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Scott Shreeve, MD

Hey there!

I'm the CEO of Crossover Health, a patient-centered, membership-based medical group that is redesigning the practice, delivery, and experience of health care. We offer urgent, primary, and online care to our members who can access our technology platform, practice model, and provider network from anywhere and anytime to optimize their health. Email Me



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I’ve always been fascinated by the convergence of technology, medicine, and business innovation. I love seeing how these new capabilities often will introduce new behaviors or manifest themselves in ways beyond the original innovators’ conception. There are countless examples, not just in our current era but throughout the history of technological progress.

As an example, just before World War 2, companies like NBC started experimenting with television. The first broadcasts were essentially people gathered around a microphone—a “radio program with pictures” as it was characterized at the time. Essentially, they took a known medium (radio) and then used the new technology to do it slightly better (sustaining innovation). It took some time for those involved to understand that this wasn’t just a better way to do radio; rather, this was an entirely new medium, completely new possibilities, and wholly new value creation (disruptive innovation). It wasn’t visual radio; they weren’t motion pictures with sound; ultimately, it was a totally new approach to entertainment and performance (that brought on the explosion in advertising) that was devised to capture the unique strengths of television (and, by the way, fundamentally altered our culture at the same time).

Another example comes from the Industrial Revolution era, when radical new factories produced standardized goods at unheard of scales, thanks to the steam engine. If you looked at a steam-powered factory around 1860 or so, all of the machines were effectively grouped around or closely connected to a steam engine, which used a line shaft and multiple pulleys to power all of the equipment. The first electrically-powered factories, starting roughly in the 1890s, followed this same grouped layout until people began to realize that electrical power was could be distributed, and there was no centralization constraint, which ultimately led to the even greater efficiency gains, and the birth of the modern assembly line.

Factory powered by Steam Engine and systems of pulleys. Circa ~1880’s.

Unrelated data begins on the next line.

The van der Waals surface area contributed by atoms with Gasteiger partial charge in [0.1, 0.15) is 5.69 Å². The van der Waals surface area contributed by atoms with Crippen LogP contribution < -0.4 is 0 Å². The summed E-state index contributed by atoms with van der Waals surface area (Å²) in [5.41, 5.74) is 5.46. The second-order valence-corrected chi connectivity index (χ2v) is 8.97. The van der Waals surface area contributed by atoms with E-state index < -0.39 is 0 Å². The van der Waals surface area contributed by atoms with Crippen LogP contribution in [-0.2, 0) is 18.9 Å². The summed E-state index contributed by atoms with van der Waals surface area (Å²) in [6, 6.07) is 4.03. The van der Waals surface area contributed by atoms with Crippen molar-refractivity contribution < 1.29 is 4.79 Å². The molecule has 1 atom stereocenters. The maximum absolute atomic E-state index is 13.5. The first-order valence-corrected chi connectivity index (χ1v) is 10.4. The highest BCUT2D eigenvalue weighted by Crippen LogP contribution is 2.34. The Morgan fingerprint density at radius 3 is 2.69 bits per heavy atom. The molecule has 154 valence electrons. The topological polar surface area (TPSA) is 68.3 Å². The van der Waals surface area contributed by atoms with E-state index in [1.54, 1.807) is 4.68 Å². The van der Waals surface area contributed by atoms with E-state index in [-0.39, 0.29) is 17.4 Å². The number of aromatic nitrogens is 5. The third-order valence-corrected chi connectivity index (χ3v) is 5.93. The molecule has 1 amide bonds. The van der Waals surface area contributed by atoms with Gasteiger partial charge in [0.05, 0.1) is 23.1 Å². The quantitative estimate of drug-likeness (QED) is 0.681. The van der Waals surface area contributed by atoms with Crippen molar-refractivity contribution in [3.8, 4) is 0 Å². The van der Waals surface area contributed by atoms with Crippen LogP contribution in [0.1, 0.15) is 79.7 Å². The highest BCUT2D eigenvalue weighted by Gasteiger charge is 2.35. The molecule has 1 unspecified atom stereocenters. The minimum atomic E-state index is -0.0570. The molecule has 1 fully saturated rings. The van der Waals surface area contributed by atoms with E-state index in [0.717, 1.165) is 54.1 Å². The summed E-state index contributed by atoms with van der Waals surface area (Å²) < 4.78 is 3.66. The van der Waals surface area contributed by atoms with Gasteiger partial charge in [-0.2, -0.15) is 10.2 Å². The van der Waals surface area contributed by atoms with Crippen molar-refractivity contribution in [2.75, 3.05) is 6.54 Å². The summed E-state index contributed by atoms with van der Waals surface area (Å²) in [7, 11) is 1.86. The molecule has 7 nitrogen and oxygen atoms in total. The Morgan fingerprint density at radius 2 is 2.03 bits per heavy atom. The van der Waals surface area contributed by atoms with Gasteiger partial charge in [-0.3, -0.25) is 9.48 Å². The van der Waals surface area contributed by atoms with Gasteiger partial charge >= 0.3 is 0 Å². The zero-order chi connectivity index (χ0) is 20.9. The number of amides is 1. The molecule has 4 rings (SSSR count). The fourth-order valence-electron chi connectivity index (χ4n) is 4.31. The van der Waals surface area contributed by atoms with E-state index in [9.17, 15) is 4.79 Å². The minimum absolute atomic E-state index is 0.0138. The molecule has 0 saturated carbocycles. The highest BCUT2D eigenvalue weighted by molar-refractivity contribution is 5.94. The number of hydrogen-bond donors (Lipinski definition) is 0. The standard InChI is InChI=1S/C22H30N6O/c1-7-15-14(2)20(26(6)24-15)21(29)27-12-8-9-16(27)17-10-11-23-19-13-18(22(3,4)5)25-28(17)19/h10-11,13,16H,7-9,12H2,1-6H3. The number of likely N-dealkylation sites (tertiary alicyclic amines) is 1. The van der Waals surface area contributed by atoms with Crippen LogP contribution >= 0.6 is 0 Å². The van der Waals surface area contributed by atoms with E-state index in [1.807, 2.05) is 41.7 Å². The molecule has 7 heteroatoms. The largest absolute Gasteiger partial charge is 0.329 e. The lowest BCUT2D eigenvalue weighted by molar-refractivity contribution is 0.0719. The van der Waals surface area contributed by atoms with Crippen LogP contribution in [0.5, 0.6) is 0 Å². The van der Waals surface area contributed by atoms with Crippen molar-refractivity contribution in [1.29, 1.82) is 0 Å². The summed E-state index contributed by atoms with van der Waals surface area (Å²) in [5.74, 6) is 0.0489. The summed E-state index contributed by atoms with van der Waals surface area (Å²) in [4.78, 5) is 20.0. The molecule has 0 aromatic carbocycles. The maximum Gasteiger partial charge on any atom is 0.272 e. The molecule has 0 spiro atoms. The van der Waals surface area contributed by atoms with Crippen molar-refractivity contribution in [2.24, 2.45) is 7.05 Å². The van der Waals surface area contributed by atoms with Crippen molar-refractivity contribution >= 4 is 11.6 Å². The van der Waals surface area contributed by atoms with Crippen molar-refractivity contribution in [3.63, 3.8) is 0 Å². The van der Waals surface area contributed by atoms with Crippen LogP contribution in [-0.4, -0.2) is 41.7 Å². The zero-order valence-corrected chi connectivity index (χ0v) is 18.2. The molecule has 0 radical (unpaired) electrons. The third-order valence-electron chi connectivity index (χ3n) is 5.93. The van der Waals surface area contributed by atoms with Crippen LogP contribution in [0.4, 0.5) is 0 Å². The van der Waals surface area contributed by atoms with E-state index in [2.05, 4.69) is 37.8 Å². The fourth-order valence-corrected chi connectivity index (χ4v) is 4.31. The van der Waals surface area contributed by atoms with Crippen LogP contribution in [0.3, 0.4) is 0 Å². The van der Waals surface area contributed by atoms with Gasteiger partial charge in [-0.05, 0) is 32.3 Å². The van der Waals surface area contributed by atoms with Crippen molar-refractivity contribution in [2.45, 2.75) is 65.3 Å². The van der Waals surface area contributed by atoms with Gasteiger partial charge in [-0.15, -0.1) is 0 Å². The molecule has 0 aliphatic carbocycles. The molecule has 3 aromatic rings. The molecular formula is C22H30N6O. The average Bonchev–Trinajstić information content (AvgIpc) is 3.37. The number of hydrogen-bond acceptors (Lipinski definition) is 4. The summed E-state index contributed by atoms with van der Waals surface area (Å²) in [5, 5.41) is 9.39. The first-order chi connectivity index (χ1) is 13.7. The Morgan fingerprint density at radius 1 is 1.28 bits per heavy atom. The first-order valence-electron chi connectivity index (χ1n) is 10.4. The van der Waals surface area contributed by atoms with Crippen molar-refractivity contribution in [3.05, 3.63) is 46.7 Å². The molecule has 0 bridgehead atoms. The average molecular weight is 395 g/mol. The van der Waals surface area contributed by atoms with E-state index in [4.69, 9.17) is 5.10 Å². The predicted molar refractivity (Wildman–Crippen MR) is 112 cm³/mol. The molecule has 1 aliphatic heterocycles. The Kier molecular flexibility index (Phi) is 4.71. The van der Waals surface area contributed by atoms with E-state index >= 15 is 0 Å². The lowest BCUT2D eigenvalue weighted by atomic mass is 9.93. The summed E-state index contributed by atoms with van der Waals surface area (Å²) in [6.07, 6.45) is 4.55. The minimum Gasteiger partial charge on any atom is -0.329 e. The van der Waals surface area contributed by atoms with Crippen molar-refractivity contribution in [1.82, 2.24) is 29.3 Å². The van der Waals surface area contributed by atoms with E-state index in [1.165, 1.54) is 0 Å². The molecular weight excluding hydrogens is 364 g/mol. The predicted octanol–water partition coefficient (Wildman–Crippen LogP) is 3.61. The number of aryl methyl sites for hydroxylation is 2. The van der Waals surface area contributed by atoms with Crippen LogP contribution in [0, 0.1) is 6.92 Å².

There are plenty of examples in the modern era as well, of course. With the dawn of mobile devices, and in particular the launch of the iPhone (only!) 12 years ago, companies flocked to this new technology, seeing a different channel to push their messages. Yet the extremely personal nature of smartphones was less about passive consumption and more about interactive engagement and two-way conversations. It took years before organizations realized that the expectations and behaviors had changed, and you couldn’t simply “sell” in traditional ways. Nobody could have imagined Instagram or that its built-in storytelling was going to “sell” more sweaters when the photo sharing site was first created. In all of these examples, and hundreds more like them, the innovators were originally solving for a faster or more efficient way to do what they’d always been doing. But the reality was, that their innovations created new ways of doing things. The winners, whether it be Ford’s assembly line or Casper’s mattresses, are those who can see beyond performance changes and understand the opportunities for behavior changes.

So what will be the “aha” moment for digitally-enabled care that moves us beyond the “radio with pictures” limitations to see new behavioral possibilities?

In our Connected System of Health, we’re trying to anticipate the behavior change that digital health can enable. We hope to undermine the “tyranny of the visit” that is healthcare’s current, most prevalent, and ultimately flawed model. Can you imagine if the only communication allowed in your work environment were to call a physical, in-person meeting? No g-chat, no distributed calendar, no shared documents, no collaborative presentations, etc. We believe that our members should neither be faced—nor forced—with this choice. In fact, we see leveraging the power of our digital behavior so that remote and asynchronous communication is not only the desirable but the preferred engagement model.

Care begins online, every time. Digital first, then strategically in-person.

We believe this is an incredibly important paradigm shift. The impact of which extends far beyond convenient access, efficient care, or expanded panel sizes. As a result, we both expect and are anticipating fundamental changes to how we design, build, and staff our physical health centers in the future. We see them moving from exploratory to confirmatory; from meandering “online shopping” to more focused fulfillment or diagnostic destinations. We imagine that the time reclaimed by our clinicians via asynchronous virtual visits will redeployed into more consultatory or advisory/informational interactions, which will in turn result in more informed and empowered members. We think that, as our members become accustomed to having their entire care team in their pocket, they will start to think of healthcare as a continuously-on app, rather than a visit they need to schedule. We also anticipate a change in accountability—from being a passive patient to a true healthcare consumer to a true health citizen.

And, in due course, we see the arc of progress taking us well beyond seeing Digital First as just “radio with pictures,” instead it will send us into fundamentally new health behaviors, far exceeding current healthcare possibilities.

8 comments on “Digital First – Not Radio with Pictures

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